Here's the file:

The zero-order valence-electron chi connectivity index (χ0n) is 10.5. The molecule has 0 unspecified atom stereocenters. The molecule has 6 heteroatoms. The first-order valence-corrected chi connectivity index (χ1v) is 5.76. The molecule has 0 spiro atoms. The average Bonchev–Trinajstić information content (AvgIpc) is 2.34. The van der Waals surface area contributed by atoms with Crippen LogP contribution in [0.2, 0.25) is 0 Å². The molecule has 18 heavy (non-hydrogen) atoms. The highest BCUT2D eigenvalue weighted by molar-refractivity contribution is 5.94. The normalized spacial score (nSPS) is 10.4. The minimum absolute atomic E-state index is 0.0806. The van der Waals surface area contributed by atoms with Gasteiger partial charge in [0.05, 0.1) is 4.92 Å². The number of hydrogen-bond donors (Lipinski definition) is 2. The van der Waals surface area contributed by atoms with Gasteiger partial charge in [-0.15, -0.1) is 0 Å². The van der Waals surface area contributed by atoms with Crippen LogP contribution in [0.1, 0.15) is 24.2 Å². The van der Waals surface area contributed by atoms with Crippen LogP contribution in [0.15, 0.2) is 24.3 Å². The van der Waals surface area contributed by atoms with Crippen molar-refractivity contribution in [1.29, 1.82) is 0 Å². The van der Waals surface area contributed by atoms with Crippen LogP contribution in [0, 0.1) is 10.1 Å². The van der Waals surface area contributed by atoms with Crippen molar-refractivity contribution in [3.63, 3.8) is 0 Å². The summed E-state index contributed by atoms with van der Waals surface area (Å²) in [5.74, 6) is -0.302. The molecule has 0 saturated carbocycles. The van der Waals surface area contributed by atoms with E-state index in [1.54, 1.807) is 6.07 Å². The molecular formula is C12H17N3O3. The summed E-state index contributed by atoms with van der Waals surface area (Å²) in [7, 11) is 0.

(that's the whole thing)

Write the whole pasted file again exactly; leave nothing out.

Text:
The zero-order valence-electron chi connectivity index (χ0n) is 10.5. The molecule has 0 unspecified atom stereocenters. The molecule has 6 heteroatoms. The first-order valence-corrected chi connectivity index (χ1v) is 5.76. The molecule has 0 spiro atoms. The average Bonchev–Trinajstić information content (AvgIpc) is 2.34. The van der Waals surface area contributed by atoms with Crippen LogP contribution in [0.2, 0.25) is 0 Å². The molecule has 18 heavy (non-hydrogen) atoms. The highest BCUT2D eigenvalue weighted by molar-refractivity contribution is 5.94. The normalized spacial score (nSPS) is 10.4. The minimum absolute atomic E-state index is 0.0806. The van der Waals surface area contributed by atoms with Gasteiger partial charge in [0.05, 0.1) is 4.92 Å². The number of hydrogen-bond donors (Lipinski definition) is 2. The van der Waals surface area contributed by atoms with Gasteiger partial charge in [-0.15, -0.1) is 0 Å². The van der Waals surface area contributed by atoms with Crippen LogP contribution in [0.1, 0.15) is 24.2 Å². The van der Waals surface area contributed by atoms with Crippen LogP contribution in [0.15, 0.2) is 24.3 Å². The van der Waals surface area contributed by atoms with Crippen molar-refractivity contribution in [1.29, 1.82) is 0 Å². The van der Waals surface area contributed by atoms with Crippen LogP contribution in [0, 0.1) is 10.1 Å². The van der Waals surface area contributed by atoms with Crippen molar-refractivity contribution in [3.63, 3.8) is 0 Å². The summed E-state index contributed by atoms with van der Waals surface area (Å²) in [5.74, 6) is -0.302. The molecule has 0 saturated carbocycles. The van der Waals surface area contributed by atoms with E-state index in [1.54, 1.807) is 6.07 Å². The molecular formula is C12H17N3O3. The summed E-state index contributed by atoms with van der Waals surface area (Å²) in [7, 11) is 0.